Researchers have shown that [parents] of such children discourage them from “acting like a baby” and push them to behave more like a “grown-up,” even in early childhood. They want words instead of physical contact and dislike it when their children act out anger. The kids are not supposed to make [their parent feel bad if they’re left] in someone else’s care, nor are they supposed to feel – let alone express – rage, humiliation and powerlessness that are normal in young childhood.

Not surprisingly, children who have been given these messages and have not been helped to develop skills for managing their shame, rage, and aggression turn out to be very appealing to adults on the one hand, but on the other, they’re more emotionally fragile than they initially appear. Their craving for admiration makes them clever at capturing the spotlight, but they need to be “the best,” in command, winners of any competition. They are precociously self-sufficient and adept at avoiding frustration, but when they can’t they fall apart, screaming, sobbing, even lashing out aggressively. They hate being helped by anyone, especially other kids, whom they tend to dominate. They are far too charming to be called “spoiled brats,” but they have considerable unresolved infantile narcissism, and they desperately need to be in control to maintain their self-esteem.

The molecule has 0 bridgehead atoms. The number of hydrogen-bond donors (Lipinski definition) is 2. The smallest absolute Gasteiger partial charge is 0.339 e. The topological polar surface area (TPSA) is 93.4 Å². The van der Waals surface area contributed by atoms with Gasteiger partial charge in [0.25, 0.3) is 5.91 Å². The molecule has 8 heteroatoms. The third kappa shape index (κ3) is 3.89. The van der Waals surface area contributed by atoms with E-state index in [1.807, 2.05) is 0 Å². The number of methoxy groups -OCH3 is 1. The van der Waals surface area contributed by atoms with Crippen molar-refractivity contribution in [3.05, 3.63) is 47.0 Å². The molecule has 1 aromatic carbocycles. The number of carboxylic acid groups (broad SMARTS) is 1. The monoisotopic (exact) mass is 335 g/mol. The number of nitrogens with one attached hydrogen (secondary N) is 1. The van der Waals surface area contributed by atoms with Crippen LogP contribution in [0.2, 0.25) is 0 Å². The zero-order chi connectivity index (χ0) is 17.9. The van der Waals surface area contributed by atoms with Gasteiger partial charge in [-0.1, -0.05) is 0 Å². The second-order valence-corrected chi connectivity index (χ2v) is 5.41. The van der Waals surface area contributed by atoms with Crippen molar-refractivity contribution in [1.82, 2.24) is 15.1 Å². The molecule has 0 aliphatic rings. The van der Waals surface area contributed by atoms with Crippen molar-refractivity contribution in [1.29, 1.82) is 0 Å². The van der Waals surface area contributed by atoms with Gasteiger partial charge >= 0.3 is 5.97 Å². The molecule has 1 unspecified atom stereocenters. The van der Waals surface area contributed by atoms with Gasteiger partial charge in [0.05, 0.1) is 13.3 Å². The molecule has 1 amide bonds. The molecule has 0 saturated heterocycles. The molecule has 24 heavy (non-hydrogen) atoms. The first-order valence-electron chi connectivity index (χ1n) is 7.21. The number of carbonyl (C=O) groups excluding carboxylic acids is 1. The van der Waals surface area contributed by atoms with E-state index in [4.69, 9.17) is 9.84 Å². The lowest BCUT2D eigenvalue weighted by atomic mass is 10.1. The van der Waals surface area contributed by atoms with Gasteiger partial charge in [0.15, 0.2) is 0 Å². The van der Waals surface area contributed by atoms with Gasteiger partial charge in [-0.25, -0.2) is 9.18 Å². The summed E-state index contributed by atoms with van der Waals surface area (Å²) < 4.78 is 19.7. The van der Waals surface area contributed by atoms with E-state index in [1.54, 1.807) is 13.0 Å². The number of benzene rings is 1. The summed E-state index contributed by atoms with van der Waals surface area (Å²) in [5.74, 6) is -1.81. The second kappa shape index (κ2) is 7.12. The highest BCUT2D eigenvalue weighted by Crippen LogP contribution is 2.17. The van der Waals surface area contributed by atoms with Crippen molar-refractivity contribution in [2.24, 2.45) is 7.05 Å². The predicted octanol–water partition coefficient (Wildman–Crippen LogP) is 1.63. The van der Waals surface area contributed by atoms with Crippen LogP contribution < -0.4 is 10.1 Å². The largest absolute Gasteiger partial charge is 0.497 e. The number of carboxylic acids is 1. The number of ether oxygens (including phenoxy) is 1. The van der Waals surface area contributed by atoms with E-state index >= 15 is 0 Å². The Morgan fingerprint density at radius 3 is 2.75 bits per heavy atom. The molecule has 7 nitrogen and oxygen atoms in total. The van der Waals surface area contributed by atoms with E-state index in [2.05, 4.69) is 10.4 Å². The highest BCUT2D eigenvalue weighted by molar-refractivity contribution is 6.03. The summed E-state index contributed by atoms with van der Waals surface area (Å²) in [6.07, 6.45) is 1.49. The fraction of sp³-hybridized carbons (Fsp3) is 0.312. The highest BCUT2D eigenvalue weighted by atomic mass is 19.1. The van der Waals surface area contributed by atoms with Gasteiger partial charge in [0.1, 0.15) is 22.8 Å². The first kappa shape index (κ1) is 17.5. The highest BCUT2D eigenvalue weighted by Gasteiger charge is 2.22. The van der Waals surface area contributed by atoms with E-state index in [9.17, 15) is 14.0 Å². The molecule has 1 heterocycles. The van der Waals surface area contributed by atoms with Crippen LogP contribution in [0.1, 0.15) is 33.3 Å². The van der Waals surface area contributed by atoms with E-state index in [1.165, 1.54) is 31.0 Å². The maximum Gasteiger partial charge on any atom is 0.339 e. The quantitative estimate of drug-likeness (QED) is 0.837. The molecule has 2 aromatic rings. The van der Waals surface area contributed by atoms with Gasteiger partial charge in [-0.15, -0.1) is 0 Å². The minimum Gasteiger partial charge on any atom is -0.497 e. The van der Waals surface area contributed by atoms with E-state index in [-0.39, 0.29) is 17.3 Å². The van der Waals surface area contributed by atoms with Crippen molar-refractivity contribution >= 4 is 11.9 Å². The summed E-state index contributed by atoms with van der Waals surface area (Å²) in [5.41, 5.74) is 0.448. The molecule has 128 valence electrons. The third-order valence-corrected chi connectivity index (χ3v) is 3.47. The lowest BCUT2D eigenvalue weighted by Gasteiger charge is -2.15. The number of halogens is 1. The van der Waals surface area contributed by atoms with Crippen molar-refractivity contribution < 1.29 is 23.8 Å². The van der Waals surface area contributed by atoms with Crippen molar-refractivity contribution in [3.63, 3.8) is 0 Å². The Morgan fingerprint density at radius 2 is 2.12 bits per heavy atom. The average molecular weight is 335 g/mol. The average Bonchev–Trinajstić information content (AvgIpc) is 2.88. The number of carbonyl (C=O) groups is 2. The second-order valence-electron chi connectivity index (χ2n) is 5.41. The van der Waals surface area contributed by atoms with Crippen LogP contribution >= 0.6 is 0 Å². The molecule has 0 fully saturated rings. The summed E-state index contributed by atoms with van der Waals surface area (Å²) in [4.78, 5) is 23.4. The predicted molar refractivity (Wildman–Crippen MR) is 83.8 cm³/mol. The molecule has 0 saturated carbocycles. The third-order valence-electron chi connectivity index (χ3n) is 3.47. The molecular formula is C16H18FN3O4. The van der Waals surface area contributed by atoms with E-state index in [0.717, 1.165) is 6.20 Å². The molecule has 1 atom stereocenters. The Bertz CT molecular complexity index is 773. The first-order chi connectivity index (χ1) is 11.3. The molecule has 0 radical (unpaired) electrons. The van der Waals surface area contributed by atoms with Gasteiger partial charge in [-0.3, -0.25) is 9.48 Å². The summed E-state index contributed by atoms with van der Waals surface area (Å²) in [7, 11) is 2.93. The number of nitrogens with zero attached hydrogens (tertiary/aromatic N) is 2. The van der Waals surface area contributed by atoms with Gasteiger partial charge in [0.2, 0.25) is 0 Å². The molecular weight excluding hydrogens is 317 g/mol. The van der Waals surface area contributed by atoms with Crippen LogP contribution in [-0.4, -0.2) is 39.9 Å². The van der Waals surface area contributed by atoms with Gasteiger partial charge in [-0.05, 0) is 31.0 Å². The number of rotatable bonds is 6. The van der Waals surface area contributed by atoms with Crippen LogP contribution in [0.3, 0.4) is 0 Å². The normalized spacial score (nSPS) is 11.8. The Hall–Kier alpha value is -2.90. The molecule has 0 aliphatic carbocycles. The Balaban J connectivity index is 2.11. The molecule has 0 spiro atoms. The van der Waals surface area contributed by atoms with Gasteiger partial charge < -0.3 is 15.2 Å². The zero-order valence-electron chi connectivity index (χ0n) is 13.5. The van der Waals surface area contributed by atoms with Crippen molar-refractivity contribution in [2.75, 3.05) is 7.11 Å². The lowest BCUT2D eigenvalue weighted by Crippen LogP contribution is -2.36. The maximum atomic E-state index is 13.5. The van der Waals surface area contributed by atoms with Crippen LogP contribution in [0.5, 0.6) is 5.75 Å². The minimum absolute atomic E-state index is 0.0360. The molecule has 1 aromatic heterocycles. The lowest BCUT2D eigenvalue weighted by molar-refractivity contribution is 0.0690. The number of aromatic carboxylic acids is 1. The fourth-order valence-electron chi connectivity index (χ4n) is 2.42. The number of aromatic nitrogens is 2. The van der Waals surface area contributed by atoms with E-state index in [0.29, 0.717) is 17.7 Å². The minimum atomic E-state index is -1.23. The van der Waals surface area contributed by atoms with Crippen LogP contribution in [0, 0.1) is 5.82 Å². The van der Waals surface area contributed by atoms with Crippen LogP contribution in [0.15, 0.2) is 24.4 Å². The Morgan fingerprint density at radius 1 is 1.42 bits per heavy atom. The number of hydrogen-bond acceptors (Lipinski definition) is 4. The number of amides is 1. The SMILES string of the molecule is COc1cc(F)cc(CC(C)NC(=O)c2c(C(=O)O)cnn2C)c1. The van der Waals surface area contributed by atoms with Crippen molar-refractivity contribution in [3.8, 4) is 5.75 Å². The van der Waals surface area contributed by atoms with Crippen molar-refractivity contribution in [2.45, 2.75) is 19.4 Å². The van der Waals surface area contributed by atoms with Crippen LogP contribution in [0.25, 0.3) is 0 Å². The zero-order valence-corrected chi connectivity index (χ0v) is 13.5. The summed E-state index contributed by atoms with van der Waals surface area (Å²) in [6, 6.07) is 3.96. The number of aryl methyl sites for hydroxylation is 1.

Both the “pseudomature” child and the “entitlement monster” are products of narcissistic parenting. The latter is held captive in a parent’s narcissistic bubble, while the former is forced out prematurely and forms a false Self that appears more competent than it actually is. Both fail to separate from their emotionally [unavailable caregiver], and they become what Mother, or Father, needs them to be rather than who they truly are. Their fragile self-esteem depends on the validation of others, but they also fear dependency and intimacy, which threaten to expose their weakness and intolerable shame. They strive to be recognized as superior and may envy those who have what they do not. While they may be superficially charming, they often have a deep cold streak or powerful hunger that comes from never having known empathic love. Those who are least able to tolerate shame and who have had their infantile grandiosity and omnipotence amplified will become Narcissists, while a larger group remain shame-driven, curiously drawn to those who resemble a narcissistic parent, and confused about what’s real and what isn’t.

From: Why is it Always About You? by Dr. Sandy Hotchkiss (Chapter 8)

Why some children are curiously drawn to those resembling a narcissistic parent; why families of alienating parents often support counter-intuitive responses to a child losing a parent after separation (see previous post); and why many rejected parents were attracted to their partners in the first place, are often closely linked. In his concise paper Co-Narcissism: How We Accommodate to Narcissistic Parents, Alan Rappoport, Ph.D. examines the coping mechanisms children and family members adopt and the profound impact their experience can have on their lives and down through the generations. Rappoport’s paper demonstates why it’s essential to look at the family and not just the child to understand why a child demonstrating extreme loyalty to one parent might reject the other parent, post-separation, when that’s disproportionate to the child’s actual experience with the parent being rejected.

The Co-Narcissism paper above is a key element of this blog post, not just a reference. I’d like to encourage you to click here to download it.